I'm trying to get through one of the exercises in Okasaki's "Purely Functional Data Structures," where he presents a zeroless binary numbers as a structure for random-access list, and asks to
9.6 Show that
updateon element i now run in O(log i) time.
"now" here contrasts zeroless representation with a plain binary tree backed random access list, for which the lookup and update time was estimated as O(log n).
The approach in both cases similar: we maintain a Cons list of "digits", with every non-zero digit containing a tree of size corresponding to the digit's weight. The list as a whole is a binary (or a zeroless binary) representation of the number of elements in the list.
For example, a list of 6 elements,
[1, 2, 3, 4, 5, 6] (binary for 6 is 111, zeroless binary is 22) will look as
[ Zero, One(Node(Leaf(1), Leaf(2)), One(Node(Node(Leaf(3), Leaf(4)), Node(Leaf(5), Leaf(6)))) ]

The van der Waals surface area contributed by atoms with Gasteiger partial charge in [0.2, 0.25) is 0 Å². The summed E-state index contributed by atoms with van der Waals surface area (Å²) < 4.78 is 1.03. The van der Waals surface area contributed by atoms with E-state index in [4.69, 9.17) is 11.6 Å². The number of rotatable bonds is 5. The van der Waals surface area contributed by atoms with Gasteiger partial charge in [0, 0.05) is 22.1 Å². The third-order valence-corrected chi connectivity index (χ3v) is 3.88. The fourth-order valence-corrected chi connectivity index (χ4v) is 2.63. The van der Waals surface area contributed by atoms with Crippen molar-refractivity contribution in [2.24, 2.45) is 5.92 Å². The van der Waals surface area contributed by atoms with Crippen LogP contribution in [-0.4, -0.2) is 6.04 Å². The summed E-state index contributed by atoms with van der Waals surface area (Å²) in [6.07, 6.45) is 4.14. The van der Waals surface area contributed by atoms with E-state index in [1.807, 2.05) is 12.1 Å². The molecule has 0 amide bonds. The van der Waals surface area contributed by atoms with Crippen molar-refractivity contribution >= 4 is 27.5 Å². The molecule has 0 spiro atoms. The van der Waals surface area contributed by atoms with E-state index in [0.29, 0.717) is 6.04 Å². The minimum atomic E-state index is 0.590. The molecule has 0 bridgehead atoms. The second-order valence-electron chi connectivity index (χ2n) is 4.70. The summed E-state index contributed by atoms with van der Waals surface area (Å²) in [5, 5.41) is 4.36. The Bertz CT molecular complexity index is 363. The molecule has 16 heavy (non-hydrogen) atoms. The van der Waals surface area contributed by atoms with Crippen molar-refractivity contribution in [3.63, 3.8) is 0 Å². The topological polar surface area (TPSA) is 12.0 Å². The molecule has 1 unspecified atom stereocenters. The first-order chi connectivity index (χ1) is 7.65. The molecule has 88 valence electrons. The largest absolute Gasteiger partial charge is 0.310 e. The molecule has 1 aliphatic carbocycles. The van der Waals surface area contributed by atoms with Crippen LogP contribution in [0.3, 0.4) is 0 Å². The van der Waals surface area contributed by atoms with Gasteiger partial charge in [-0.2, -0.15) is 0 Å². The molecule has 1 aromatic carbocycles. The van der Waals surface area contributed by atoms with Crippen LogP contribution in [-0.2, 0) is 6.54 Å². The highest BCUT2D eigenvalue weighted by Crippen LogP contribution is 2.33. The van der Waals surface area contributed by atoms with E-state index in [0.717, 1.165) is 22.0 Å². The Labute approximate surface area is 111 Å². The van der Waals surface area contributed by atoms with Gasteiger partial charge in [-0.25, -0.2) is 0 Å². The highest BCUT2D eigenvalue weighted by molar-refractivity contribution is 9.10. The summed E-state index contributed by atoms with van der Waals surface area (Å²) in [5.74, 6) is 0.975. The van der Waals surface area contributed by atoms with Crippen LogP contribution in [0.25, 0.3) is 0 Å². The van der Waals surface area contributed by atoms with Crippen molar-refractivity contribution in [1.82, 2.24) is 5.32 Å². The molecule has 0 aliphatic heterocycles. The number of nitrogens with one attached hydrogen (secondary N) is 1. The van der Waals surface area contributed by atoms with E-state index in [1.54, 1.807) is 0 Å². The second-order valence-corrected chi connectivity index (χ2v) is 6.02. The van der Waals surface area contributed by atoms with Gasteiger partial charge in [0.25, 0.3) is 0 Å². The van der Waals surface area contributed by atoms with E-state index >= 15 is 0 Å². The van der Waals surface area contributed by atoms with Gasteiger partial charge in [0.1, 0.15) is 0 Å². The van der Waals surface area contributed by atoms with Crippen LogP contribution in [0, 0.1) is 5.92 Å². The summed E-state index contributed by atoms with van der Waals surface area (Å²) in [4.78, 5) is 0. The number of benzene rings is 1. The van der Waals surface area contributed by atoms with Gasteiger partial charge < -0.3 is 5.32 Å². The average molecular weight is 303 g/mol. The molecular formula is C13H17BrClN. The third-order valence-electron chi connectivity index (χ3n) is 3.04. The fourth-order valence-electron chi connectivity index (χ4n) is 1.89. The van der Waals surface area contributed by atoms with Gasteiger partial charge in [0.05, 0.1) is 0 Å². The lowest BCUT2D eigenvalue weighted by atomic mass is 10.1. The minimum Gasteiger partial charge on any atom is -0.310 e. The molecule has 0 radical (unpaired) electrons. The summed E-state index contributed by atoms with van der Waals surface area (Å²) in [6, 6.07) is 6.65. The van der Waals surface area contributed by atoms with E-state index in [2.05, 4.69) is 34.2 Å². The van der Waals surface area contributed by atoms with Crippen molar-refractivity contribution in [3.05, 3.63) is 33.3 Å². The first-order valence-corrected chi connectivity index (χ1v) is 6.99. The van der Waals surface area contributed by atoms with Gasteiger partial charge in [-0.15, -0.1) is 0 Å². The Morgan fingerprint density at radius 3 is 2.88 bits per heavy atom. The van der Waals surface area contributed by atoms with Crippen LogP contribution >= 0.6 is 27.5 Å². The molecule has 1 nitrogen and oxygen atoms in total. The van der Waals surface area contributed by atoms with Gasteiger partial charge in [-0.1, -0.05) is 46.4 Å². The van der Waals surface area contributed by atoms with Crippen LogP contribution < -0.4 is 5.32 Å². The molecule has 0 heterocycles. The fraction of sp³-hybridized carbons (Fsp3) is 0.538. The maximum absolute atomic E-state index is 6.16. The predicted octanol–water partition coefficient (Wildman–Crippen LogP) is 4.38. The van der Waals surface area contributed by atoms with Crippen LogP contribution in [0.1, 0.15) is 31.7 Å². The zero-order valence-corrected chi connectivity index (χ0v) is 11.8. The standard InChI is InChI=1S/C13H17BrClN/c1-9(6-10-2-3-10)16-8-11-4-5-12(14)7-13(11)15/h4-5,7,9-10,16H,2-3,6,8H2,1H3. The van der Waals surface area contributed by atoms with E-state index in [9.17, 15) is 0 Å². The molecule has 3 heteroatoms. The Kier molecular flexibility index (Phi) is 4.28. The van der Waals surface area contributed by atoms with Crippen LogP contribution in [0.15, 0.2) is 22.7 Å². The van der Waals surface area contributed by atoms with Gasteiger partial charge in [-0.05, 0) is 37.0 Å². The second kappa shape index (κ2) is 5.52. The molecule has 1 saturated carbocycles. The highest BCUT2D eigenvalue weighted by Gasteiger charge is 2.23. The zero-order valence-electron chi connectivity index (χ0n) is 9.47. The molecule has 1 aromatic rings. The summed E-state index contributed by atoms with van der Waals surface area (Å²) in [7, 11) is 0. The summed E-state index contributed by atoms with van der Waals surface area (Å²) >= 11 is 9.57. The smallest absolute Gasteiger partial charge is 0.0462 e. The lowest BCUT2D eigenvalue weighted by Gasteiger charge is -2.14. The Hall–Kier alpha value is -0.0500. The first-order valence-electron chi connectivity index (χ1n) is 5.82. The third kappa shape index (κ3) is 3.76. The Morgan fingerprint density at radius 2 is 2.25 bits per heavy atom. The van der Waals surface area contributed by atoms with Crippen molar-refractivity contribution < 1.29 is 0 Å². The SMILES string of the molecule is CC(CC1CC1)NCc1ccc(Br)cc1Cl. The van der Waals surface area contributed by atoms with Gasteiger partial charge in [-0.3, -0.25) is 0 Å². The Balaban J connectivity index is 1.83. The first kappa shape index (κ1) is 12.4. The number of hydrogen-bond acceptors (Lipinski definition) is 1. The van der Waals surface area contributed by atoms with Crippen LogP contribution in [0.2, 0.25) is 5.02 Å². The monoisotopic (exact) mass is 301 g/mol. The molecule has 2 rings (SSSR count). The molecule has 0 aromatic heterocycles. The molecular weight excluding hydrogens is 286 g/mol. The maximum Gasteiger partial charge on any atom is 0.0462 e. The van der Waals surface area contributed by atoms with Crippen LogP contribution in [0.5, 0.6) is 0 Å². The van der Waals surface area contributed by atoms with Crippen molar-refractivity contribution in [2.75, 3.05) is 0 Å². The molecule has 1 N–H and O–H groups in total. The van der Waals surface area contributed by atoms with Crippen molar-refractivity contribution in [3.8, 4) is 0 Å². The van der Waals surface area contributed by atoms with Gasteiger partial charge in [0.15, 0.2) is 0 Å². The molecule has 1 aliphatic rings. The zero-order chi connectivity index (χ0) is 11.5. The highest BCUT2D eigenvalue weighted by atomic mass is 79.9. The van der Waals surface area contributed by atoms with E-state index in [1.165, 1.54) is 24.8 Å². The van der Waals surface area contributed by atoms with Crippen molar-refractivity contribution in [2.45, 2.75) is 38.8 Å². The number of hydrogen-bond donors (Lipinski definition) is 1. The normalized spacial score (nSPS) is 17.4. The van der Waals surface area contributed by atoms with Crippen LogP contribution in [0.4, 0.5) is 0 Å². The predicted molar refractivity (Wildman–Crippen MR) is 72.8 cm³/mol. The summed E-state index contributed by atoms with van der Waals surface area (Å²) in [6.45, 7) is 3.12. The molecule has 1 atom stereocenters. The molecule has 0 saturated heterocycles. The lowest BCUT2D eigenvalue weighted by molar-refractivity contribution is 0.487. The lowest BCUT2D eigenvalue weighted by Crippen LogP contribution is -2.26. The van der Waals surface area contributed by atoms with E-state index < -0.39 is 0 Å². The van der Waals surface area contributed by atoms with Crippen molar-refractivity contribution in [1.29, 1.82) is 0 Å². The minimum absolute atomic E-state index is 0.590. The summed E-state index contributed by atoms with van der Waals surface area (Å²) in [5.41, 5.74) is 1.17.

in binary, or
[ Two(Leaf(1), Leaf(2)), Two(Node(Leaf(3), Leaf(4)), Node(Leaf(5), Leaf(6)) ]
in zeroless binary representation. Now, the
update times are defined by the time you spend locating the tree with the i-th element, and by the time you spend navigating that tree.
What I don't get is why loookup of i th element in a binary random access list takes O(log n) rather than O(log i)? We need to locate the tree containing the i th element — that's O(log i), navigation within the tree is capped by O(log w), where w is the size of the tree, which is clearly less than i*2.
What do I miss?